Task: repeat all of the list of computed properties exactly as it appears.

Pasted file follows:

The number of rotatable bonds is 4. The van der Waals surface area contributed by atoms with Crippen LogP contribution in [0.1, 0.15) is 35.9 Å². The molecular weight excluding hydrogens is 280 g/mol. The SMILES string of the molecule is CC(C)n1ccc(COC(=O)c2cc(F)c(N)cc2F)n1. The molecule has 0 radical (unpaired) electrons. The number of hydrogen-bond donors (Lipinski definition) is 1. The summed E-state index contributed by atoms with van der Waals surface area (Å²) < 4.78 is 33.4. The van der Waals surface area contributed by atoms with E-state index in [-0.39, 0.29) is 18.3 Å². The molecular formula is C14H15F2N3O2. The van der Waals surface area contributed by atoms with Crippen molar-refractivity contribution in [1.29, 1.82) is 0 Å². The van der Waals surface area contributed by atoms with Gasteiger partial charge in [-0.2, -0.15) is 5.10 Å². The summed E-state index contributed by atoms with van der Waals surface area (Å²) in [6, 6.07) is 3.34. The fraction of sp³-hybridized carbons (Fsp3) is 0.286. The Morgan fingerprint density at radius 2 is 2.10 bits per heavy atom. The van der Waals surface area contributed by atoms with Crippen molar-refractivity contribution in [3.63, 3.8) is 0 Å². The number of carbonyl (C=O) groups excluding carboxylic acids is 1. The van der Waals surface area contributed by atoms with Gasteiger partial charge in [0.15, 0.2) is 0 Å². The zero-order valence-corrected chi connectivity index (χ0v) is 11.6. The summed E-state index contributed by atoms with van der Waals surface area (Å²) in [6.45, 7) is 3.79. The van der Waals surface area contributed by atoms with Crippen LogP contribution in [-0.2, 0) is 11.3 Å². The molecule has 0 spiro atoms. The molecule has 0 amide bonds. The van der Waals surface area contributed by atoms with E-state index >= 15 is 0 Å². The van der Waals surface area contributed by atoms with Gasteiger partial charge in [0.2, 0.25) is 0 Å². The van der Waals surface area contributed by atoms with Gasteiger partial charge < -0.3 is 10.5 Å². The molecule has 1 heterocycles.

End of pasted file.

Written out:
The number of rotatable bonds is 4. The van der Waals surface area contributed by atoms with Crippen LogP contribution in [0.1, 0.15) is 35.9 Å². The molecular weight excluding hydrogens is 280 g/mol. The SMILES string of the molecule is CC(C)n1ccc(COC(=O)c2cc(F)c(N)cc2F)n1. The molecule has 0 radical (unpaired) electrons. The number of hydrogen-bond donors (Lipinski definition) is 1. The summed E-state index contributed by atoms with van der Waals surface area (Å²) < 4.78 is 33.4. The van der Waals surface area contributed by atoms with E-state index in [-0.39, 0.29) is 18.3 Å². The molecular formula is C14H15F2N3O2. The van der Waals surface area contributed by atoms with Crippen molar-refractivity contribution in [1.29, 1.82) is 0 Å². The van der Waals surface area contributed by atoms with Gasteiger partial charge in [-0.2, -0.15) is 5.10 Å². The summed E-state index contributed by atoms with van der Waals surface area (Å²) in [6, 6.07) is 3.34. The fraction of sp³-hybridized carbons (Fsp3) is 0.286. The Morgan fingerprint density at radius 2 is 2.10 bits per heavy atom. The van der Waals surface area contributed by atoms with Crippen molar-refractivity contribution in [3.63, 3.8) is 0 Å². The number of carbonyl (C=O) groups excluding carboxylic acids is 1. The van der Waals surface area contributed by atoms with Gasteiger partial charge in [0.15, 0.2) is 0 Å². The zero-order valence-corrected chi connectivity index (χ0v) is 11.6. The summed E-state index contributed by atoms with van der Waals surface area (Å²) in [6.45, 7) is 3.79. The van der Waals surface area contributed by atoms with Crippen LogP contribution in [-0.2, 0) is 11.3 Å². The molecule has 0 spiro atoms. The molecule has 0 amide bonds. The van der Waals surface area contributed by atoms with E-state index >= 15 is 0 Å². The van der Waals surface area contributed by atoms with Gasteiger partial charge in [0.2, 0.25) is 0 Å². The van der Waals surface area contributed by atoms with Gasteiger partial charge < -0.3 is 10.5 Å². The molecule has 1 heterocycles.